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Advantages and disadvantages of quantitative research

Advantages and disadvantages of quantitative research

This article explores some of the advantages and disadvantages of quantitative research. Quantitative and qualitative research are like siblings; however, they are completely different. Both have some strong advantages and disadvantages, and therefore, the researchers’ decision to select a particular method would mostly depend on their own skills, preference, time and money, and the research topic.

Definition of quantitative research

Quantitative research is, as the term suggests, concerned with the collection and analysis of data in numeric form (Blaxter et al., 2010).

According to BPP Learning Media (2013) quantitative research is concerned with numbers and statistical analysis and can provide numerical data as a result of each research participant being asked the same series of questions.

Characteristics of quantitative research

In quantitative research, researchers investigate phenomenon by collecting and analysing numerical data. Their focus is on numerical analysis of data by using different computational techniques.

Sample size is big in quantitative research. It is not unusual to see researchers sending questionnaires to hundreds of people. However, it worth mentioning that the sample size is usually decided by the researchers’ preference, time and money they have, and the scope of their project.

Quantitative data are often arranged and presented in tables, graphs, and charts. Researchers often use questionnaires to collect numerical data. They can run the data through tabulation and generate basic outputs.

Quantitative research techniques/instruments

Some of the popular quantitative research techniques are surveys, questionnaires, observation etc. The questionnaire is perhaps the most widely used tool of marketing research.

Advantages of quantitative research

In quantitative studies, researchers usually reach out to a large sample. Collection of substantial data increases the credibility of the studies.

Collecting quantitative data can be quick. Researchers can send questionnaires to many respondents with a single email. As questions are usually close ended, it is also easy and quick for the respondents to complete the questionnaire and send it back to the researchers immediately.  The Internet and electronic questionnaire have indeed made it quicker.

Anonymity of the respondents is also a good advantage. Research participants are more comfortable and likely to share an honest perspective when they become confident that their feedback will not come back to trouble them in the future.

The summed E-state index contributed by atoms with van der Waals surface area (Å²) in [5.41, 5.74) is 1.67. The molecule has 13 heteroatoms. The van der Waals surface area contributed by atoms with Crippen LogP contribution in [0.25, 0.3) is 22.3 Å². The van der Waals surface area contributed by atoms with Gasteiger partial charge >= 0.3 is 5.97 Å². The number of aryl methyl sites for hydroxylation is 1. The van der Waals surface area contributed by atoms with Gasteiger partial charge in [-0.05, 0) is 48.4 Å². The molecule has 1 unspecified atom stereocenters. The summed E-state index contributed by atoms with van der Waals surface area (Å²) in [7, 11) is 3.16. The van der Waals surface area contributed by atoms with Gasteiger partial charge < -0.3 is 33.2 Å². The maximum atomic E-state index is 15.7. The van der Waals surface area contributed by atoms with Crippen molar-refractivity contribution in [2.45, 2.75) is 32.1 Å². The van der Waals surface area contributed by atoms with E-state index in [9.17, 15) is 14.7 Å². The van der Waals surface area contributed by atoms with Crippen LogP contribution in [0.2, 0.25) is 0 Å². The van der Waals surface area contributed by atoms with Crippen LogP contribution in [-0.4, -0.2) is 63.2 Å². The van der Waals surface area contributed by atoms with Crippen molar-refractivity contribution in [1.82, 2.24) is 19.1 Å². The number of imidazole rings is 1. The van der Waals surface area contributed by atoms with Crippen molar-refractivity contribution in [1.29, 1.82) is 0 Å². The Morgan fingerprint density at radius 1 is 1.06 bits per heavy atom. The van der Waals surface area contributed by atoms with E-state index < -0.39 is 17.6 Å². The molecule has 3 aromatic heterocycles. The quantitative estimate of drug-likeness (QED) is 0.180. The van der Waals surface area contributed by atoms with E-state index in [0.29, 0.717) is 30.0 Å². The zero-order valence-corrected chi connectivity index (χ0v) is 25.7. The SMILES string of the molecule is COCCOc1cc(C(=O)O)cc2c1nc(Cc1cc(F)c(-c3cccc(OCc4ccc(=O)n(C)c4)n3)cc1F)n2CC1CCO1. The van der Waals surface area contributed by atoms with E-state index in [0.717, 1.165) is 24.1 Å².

Quantitative research can be used to test hypotheses. Testing hypotheses plays a big role in studies where a deductive approach to research has been selected.

Disadvantages of quantitative research

In quantitative research, researchers are unable to explore the behaviours and attitudes of the respondents and may overlook broader themes and relationships as they are focused on numerical data. This type of research does not allow businesses to understand exactly what their customers think (BBC, 2021).

Analysing quantitative data can be very difficult and time consuming. Just imagine analysing around 200 completed questionnaires! Likewise, quantitative analysis may be difficult for those researchers who have non-statistical backgrounds.

Many people think that quantitative research is more credible than qualitative research because of its statistical nature. However, this could be misleading as the biases and opinions of the researchers may affect the data collection of quantitative research as much as they could affect that of a qualitative study.

We hope the article ‘Advantages and disadvantages of quantitative research’ has been a helpful read. You may also like reading Qualitative vs quantitative research. Other articles that may draw your attention are:

Advantages and disadvantages of simple random sampling

Advantages and disadvantages of focus groups

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Last update: 19 June 2021


BBC (2021) Market research, available at: (accessed 19 June 2021)

Blaxter, L., Hughes, C., and Tight, M. (2010) How to research, 4th edition, England: Open University Press

BPP Learning Media (2013) Business Decision Making, 3rd edition, London: BPP Learning Media Ltd

Author: Joe David

Joe David has years of teaching experience both in the UK and abroad. He writes regularly online on a variety of topics. He has a keen interest in business, hospitality, and tourism management. He holds a Postgraduate Diploma in Management Studies and a Post Graduate Diploma in Marketing Management.

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